And so I finally have a brand new website.

This has been a long time coming. For the past 4 years or so, my website has been mostly a placeholder, waiting for something a bit more substantial and useful.

It all started when I decided that I was fed up with wordpress and decided that I wanted to build my own thing. That thing has taken many forms and has been a constantly evolving idea, and a good excuse to play with different languages, frameworks, databases, technologies and ideas.

But the problem with that, specially when it's something that you're doing on the side, is that you'll probably spend more time playing around with the technologies than actually creating something you can use.

Allied to the fact that my side project discipline and organization has never been very good I spent the past few years without a proper website, and a place where I could write and publish stuff.

Sure, I could just give up and start a tumblr or something like that, and I actually did (even though I never made it public), but then I kinda convinced myself that if I did that, I would never have real motivation to put up a proper website.

And it's not like this website right now is really complex or full featured (at the time of this writing it's an about page and this post), but I finally have something I can easily update, which is easily extendable, and which I'm really happy with.

And hopefully this will get me back to writing a bit more.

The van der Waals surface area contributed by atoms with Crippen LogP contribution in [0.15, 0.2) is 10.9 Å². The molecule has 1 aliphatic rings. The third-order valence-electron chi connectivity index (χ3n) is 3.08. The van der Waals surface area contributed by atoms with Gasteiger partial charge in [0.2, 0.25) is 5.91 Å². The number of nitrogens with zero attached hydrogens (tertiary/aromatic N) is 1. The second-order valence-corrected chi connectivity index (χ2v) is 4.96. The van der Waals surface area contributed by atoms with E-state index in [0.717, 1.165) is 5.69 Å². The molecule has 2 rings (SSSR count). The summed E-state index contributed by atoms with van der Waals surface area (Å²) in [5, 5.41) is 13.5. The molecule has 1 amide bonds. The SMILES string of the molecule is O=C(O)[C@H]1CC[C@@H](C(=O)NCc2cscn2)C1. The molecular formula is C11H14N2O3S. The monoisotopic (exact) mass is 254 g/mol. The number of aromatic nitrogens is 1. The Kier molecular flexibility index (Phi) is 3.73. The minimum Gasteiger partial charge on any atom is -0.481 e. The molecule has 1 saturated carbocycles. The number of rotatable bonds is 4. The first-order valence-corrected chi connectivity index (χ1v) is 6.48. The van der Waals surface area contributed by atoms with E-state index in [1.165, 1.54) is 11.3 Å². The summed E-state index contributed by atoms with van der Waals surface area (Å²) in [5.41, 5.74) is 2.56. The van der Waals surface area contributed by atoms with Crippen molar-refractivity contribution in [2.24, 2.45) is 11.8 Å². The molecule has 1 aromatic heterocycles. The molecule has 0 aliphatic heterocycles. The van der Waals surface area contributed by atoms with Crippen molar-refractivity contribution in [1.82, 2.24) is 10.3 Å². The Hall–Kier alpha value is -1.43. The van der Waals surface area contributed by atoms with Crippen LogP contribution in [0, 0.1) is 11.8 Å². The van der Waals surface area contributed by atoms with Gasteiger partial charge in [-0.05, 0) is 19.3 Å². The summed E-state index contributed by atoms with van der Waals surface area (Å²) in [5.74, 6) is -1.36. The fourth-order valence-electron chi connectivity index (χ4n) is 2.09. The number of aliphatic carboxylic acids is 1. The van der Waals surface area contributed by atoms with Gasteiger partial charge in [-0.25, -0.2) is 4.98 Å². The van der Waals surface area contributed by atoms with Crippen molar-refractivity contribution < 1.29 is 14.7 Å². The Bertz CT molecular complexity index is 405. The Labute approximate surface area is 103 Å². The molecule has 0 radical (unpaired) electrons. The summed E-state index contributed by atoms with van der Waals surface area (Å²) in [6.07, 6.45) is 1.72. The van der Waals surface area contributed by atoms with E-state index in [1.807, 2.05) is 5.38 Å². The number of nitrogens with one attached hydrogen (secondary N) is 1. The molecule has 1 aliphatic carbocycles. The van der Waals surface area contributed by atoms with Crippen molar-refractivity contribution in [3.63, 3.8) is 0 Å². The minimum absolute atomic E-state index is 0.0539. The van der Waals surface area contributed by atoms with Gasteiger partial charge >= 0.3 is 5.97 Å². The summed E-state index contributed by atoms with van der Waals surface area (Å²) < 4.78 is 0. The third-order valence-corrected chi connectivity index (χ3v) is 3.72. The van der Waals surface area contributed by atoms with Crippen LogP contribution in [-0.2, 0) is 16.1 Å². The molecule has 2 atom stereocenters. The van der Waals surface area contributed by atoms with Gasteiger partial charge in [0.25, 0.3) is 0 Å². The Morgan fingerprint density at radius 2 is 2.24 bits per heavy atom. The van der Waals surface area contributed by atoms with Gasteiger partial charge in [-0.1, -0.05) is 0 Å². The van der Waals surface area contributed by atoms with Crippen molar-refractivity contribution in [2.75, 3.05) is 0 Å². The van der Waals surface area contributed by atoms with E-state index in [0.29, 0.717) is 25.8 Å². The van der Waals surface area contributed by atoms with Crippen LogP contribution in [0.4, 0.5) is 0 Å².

The tools

After fiddling around with a various few static site generators, and even attempting to build my own, I recently came across one which is not marketed as a static site generator, but quickly became my favorite.

And that is Harp. Harp is marketed as a web server with preprocessing for various languages. It can be used for development, in production, or as a library for your app. But it can also be used as a static site generator if you so wish.

This, together with the fact that Jade finally clicked for me, made it easier to put together a simple new website that I can now expand and build upon.

I think my favorite thing about Harp is the fact that it doesn't really act as a framework on which you build upon. It's a neatly packaged and well documented set of tools which you use to build something.

The code is here, and while there's not much to it for now, I also automated the whole process as much as I could, creating a small component to parse Harp data files into RSS feeds and a small script to create posts and add them to that same data file.

Deployment is simply a push to a deploy branch, inspired by this clock post, with a post-receive hook which runs npm run-script build and dumps all the files into the public directory. Simple.